He has built underground bunkers for himself and the Taliban leadership and is said to be deeply involved in planning Taliban military strategy. “Bin Laden is now the virtual defence minister of the Taliban,” says Hamid Karzai, an Afghan tribal chief who is trying to organize a pro-king revolt against the Taliban.
But bin Laden’s most enduring contribution has been the radicalizing of the Taliban leadership through his vision of a global jihad against the United States. The Taliban never articulated a foreign policy before 1997, nor did they see themselves as a model for the Islamic world. Bin Laden introduced Omar to the wider world of Islamic radicalism by flattering him and calling him the Emir, or leader, of the whole Muslim world, who had created the purest Islamic state in the world.
It was bin Laden’s influence, according to Western humanitarian-aid workers, that persuaded Omar to take on United Nations relief agencies in a string of vitriolic incidents, which since 1998 have made the international humanitarian task in Afghanistan much more difficult. More recently bin Laden is suspected of playing a major role in influencing the Taliban’s decisions to destroy the ancient Buddha statues of Bamiyan, to force all Western journalists out of the country and to create security hazards aimed at forcing aid workers to leave. Days before the September 11 terrorist attacks, bin Laden is suspected of having organized the assassination of Ahmad Shah Masud, the Taliban’s worst enemy and leader of the anti-Taliban United Front, or Northern Alliance.
In the present crisis, bin Laden’s flattery of Omar has reached new heights. “We are firm on the road of jihad for the sake of God inspired by His Prophet and with the heroic faithful Afghan people under the leadership of the Emir of the faithful Mullah Mohammed Omar and to make him triumph over the infidel forces,” bin Laden told Qatar’s al-Jazeera television in a faxed message on September 23.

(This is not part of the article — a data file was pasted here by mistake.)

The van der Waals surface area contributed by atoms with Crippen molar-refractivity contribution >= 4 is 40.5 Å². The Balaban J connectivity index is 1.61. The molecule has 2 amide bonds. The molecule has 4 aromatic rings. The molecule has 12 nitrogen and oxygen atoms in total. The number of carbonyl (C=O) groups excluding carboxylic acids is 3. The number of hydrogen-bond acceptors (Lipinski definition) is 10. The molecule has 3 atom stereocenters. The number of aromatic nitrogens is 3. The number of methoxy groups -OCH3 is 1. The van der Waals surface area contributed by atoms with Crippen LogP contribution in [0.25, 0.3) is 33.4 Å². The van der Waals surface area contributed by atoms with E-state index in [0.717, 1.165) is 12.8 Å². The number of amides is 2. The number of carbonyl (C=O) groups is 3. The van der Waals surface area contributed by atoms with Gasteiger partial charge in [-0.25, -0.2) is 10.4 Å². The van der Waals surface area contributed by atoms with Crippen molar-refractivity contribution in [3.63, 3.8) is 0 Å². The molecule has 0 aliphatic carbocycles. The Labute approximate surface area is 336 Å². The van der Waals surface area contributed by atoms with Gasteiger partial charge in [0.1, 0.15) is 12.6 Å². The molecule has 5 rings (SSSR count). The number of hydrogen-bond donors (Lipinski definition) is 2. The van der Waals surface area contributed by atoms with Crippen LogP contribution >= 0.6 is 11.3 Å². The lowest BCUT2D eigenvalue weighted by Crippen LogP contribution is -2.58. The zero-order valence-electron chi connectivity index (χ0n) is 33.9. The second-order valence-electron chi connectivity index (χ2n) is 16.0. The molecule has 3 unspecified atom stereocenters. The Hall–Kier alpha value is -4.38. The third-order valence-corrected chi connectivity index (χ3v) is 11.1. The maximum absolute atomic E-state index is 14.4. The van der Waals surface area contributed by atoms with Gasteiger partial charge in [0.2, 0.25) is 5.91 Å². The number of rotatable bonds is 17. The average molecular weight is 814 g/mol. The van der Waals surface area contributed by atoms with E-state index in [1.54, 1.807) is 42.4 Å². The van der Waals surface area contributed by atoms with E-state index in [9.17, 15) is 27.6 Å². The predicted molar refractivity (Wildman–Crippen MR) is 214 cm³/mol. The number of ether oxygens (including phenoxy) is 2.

In turn, Omar’s ultimatum to the U.S. had little to do with his country or the plight of his people, but instead echoes bin Laden’s own message. “If America wants to end terrorism it should withdraw its forces from the Gulf and end its partiality on the Palestinian issue, “ he said in a speech on Radio Sharia on September 25.
The two leaders have now merged in a symbiotic relationship and a single voice. “America has created the evil that is attacking it,” Omar told Voice of America radio on September 23. “The evil will not disappear even if I die and Osama dies and others die,” he added. In death as in life they will be together.
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This article, by ICIJ member Jan Mayman, appeared originally in <i>The Weekend Australian</i>, January 12-13, 2002, and is reposted here with permission.